Reading the news stories that have created the consuming controversies of the past few days, this is what I see. Hostile officials inside the executive branch of the government seek the removal of Donald Trump from office. They are powerful. They lack any qualms about abusing their positions. And they are determined.
With malicious intent, “current officials” inside the intelligence agencies with access to top secret information, for example, have passed it on under the cloak of anonymity to their friends in the mainstream media. Even “former officials” — i.e., former Obama administration officials — have gotten in on the act. (The source of their information is neither revealed nor apparent.) The adage to the contrary notwithstanding, there is something new under the sun after all.
The reporters working the Trump takedown are accomplices in violations of the Espionage Act together with the perpetrators among those “current officials,” but the Espionage Act has long since lost its deterrent effect on senior officers of the intelligence community performing extracurricular missions. It is more honored in the breach than in the observance.
As always, the reporters have a hot story regarding the identity of those “current officials” disclosing critical intelligence for dissemination to the world at large. The reporters’ knowledge of the identity of those “former officials” working to overthrow Trump is just a bonus in this case. The role played today by those “former officials” working with their media friends is something new. We’d like to hear more about it. It would make a great story all by itself. For some reason, however, it’s one more hot story they won’t tell.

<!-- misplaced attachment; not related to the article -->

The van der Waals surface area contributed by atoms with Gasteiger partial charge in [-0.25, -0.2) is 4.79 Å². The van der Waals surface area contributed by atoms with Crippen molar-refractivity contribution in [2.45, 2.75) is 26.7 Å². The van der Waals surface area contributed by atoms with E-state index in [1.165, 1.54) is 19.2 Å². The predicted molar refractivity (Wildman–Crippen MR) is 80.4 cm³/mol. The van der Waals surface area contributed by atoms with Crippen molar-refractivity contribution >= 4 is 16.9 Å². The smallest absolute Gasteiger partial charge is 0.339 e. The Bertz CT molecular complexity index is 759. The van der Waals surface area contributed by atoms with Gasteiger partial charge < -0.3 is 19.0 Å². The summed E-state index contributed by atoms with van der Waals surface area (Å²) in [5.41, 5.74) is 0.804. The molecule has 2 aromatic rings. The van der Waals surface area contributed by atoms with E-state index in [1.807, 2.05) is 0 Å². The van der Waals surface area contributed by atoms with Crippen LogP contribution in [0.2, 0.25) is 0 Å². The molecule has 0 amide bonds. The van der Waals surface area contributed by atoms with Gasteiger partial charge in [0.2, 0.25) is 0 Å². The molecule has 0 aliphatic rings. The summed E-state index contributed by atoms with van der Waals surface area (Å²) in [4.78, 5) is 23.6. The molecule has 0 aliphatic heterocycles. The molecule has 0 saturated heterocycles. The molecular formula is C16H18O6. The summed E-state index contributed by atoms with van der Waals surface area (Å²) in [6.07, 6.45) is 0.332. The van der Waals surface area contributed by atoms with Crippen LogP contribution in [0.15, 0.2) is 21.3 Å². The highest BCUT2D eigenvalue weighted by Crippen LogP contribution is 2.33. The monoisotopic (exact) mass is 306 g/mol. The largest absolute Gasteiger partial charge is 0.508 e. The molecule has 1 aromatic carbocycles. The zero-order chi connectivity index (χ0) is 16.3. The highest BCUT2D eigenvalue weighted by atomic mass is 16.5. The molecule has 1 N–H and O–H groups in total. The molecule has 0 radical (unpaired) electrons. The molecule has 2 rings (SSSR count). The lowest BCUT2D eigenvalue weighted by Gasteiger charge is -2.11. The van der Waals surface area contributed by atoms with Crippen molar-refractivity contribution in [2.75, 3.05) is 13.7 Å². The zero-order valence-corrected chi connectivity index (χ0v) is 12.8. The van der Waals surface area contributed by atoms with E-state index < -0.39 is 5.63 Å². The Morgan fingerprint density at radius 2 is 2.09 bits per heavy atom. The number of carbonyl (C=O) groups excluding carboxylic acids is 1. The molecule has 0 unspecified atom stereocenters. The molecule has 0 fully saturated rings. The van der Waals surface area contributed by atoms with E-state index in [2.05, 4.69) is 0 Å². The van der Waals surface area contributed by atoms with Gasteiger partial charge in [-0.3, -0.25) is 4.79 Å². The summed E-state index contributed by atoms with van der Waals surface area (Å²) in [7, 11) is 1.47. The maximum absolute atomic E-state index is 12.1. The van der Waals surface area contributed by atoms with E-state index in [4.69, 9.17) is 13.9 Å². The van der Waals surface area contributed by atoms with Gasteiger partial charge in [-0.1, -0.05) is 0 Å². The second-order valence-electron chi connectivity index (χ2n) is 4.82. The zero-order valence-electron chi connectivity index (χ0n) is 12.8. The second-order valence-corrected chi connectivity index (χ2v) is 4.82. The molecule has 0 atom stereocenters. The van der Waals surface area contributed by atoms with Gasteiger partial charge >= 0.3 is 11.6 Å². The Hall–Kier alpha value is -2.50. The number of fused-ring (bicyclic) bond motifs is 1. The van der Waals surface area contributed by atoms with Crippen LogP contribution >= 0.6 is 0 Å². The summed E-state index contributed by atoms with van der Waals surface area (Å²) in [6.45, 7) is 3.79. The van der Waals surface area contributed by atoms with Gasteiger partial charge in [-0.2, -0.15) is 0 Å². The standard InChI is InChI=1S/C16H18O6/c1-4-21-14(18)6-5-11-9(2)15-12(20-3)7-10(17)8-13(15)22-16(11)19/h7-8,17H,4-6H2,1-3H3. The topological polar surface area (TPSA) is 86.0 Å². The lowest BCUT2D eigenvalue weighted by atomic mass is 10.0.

The subversion of an incumbent Republican president by the intelligence community in the permanent government is is an old story, as is the role of the mainstream media. We’ve seen it all before. In the not so distant past it happened to President Bush (43). It is now President Trump’s turn.
President Trump’s death struggle with his invisible opponents, however, has arrived early in his first term in office. In this death struggle, moreover, President Trump is mismatched. His flaws of temperament and character have aggravated the situation roughly since day one. He has burned through the credibility of his White House staff, and he thinks it’s their fault. Republicans on Capitol Hill have mostly gone to ground, and not just John McCain.
In an otherwise admirable commencement speech at the Coast Guard Academy yesterday (transcript here), President Trump complained about his treatment by the media: “[N]o politician in history, and I say this with great surety, has been treated worse or more unfairly.” I doubt the essential accuracy of this statement — I don’t think it’s even close — but it would be difficult to verify and is in any event undignified coming from an incumbent president.
Trump’s complaint came hours before the appointment of Robert Mueller as special counsel to investigate the Russia matter by Deputy Attorney General Rod Rosenstein yesterday afternoon. President Trump took up the development on Twitter this morning.
Is there anyone who can tell the president he would be well advised publicly to welcome the appointment of Mueller, to pledge his cooperation and to reaffirm that he has nothing to hide? Is there anyone who seriously thinks that the president helps his own cause with his public complaints of unfairness and mistreatment? I may be mistaken, but I doubt that he does.